A foundational course in most philosophy programs is “Critical Thinking,” and the lessons it imparts can be applied to all endeavours and academic pursuits. Of course, this includes writing.
Critical thinking is all about learning to ignore your gut instincts and understand why you believe the things you do. Troublingly, cognitive biases and fallacies inform much of our decision making. This is an issue because these thought processes are not based in logic but on subjective experience, meaning we aren’t really working with all the information necessary to make the best decision. When these skewed beliefs enter your writing, you may end up turning off readers through plot or logic holes, or unbelievable claims and characterisation.
The only way to avoid these pitfalls of human emotion is to recognise them first. To help keep your writing as focussed and direct as possible, we’ve listed a few of the most common fallacies and cognitive biases you may be at risk of falling victim to.
At their core, fallacies are incorrect logical or rhetorical arguments. There are a variety of ways an argument’s logic can be undermined, but the some of the most common are:
This is an anecdotal fallacy, which means applying universally a lesson from personal experience. For example, just because you fell and hurt yourself while trying to skateboard it does not follow that all people will get hurt if they try out the sport.
Appeal to Probability
Assuming an absolute truth based on a likely (or even remotely possible) outcome constitutes an appeal to probability. Murphy’s Law is a great example of this. In reality, just because something could go wrong, it does not necessarily mean that it absolutely will go wrong.
This is the type of problematic argument at the basis of many faulty scientific studies. If you leave open too many variables, you cannot assume the outcome, and yet with this type of “logic” that is exactly what the argument-maker is attempting to do. A proper syllogistic statement would be this famous example defined by Artistotle: “All men are mortal. Socrates is a man. Therefore, Socrates is mortal.” The first two statements are absolute truths: the first is a general statement and the second a specific one based upon the first premise. In this way, the third part (the conclusion) directly follows and is, of course, logically correct.
A syllogistic fallacy occurs when one or both of the first two premises are incorrect or illogical, or if they do not directly follow. For example: “All men are mortal. A whale is not a man. Therefore, a whale is immortal.”
Argumentum ad Lapidem
The above fallacies can be proven and so, if you use them in concocting an argument, someone can (and will) rightly call you out for it being untrue. An argumentum ad lapidem (“to the stone”), on the other hand, is the dismissing of a claim as ridiculous without being able to prove the absurdity. So beware, if you are going to claim that something is unreal or unbelievable, you had better be ready to prove it!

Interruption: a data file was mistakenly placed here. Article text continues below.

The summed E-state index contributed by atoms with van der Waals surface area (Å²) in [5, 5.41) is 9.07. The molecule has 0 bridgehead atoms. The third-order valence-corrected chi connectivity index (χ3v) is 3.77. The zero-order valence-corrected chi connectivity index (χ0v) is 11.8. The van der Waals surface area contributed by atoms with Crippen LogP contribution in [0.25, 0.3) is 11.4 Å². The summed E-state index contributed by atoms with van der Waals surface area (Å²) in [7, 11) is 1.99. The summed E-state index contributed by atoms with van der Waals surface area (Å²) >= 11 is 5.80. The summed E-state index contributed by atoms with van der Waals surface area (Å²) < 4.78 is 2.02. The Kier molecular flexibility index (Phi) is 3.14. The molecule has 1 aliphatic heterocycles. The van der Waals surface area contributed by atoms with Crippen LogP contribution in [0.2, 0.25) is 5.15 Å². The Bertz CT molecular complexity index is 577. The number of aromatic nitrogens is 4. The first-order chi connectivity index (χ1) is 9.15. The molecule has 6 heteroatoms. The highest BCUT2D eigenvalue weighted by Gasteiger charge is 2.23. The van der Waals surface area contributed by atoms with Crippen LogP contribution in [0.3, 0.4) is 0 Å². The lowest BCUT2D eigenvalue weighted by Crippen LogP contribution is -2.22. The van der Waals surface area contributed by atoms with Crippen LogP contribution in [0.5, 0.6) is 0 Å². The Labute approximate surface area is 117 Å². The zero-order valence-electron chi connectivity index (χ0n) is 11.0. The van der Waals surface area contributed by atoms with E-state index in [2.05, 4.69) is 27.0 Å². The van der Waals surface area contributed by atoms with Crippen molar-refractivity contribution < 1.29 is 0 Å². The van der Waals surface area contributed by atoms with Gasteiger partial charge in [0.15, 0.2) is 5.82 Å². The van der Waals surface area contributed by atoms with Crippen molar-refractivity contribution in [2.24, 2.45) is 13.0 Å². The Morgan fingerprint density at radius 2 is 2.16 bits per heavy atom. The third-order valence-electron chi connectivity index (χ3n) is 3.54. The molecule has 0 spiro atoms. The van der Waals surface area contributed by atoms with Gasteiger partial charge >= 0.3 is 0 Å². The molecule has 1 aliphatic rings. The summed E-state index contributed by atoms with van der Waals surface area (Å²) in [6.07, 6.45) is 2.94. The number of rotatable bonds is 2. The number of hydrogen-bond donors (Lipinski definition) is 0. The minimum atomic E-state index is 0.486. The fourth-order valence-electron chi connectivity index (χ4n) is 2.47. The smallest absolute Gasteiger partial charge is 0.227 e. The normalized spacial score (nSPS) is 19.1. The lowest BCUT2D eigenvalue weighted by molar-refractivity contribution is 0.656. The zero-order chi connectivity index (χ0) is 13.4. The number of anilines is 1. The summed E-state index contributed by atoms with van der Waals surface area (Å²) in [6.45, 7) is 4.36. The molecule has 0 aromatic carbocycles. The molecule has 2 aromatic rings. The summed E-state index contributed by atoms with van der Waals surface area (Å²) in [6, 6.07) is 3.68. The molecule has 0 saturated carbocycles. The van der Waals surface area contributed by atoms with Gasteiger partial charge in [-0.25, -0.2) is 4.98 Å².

Cognitive biases are kind of like misleading vividness fallacies taken to the extreme. They represent certain ways of thinking that can lead to deviations from a standard of rationality or good judgment, and are more often studied in psychology and behavioral economics than philosophy. These can involve common issues like stereotypes and the hindsight bias, as well as some really surprising tricks your mind may be playing on you. Wikipedia has a compiled an excellent list of cognitive biases you can check out, but we’ve pulled out a few of our favourites below:
When done on purpose, as in Winnie the Pooh or The Lion, the Witch and the Wardrobe, giving animals human characteristics can be a delight. However, if you are writing a story with “real” animal characters and assume human instinct and emotion would guide them, you will find yourself misrepresenting the animal world.
When you judge a decision based on the outcome of it, rather than the situation that existed when the choice was made, you are demonstrating the outcome bias. This happens especially in sport or adventure writing: someone takes an outrageous risk that shouldn’t work, but when it does, he or she is celebrated as hero. This isn’t always a bad thing when it comes to creating compelling storytelling, but it is something you don’t want to rely on if you want your characters to seem logically sound.
This is the belief that odds always even out (now there’s a strange sentence). Basically, this is assuming that if there is a 1 in 10 odd of something happening, and then it happens twice in a row, it will not happen again for another 18 tries. In the real world, things don’t work out like that and you should always be prepared for the random.
Admittedly, this doesn’t really apply to writing as much but we love this new addition to the list of cognitive biases. This is the false belief that something has more value because you built (or helped to build) it yourself.
If you are writing fiction, you can take or leave what you’ve learned today. If nothing else, these are just interesting aspects of the human mind that will give you insight into how you and others think. For non-fiction writers, though, these are things to watch out for with magnifying glass. Relying on fallacies or biases to prove your point is a sure way to have your conclusions easily dismissed.
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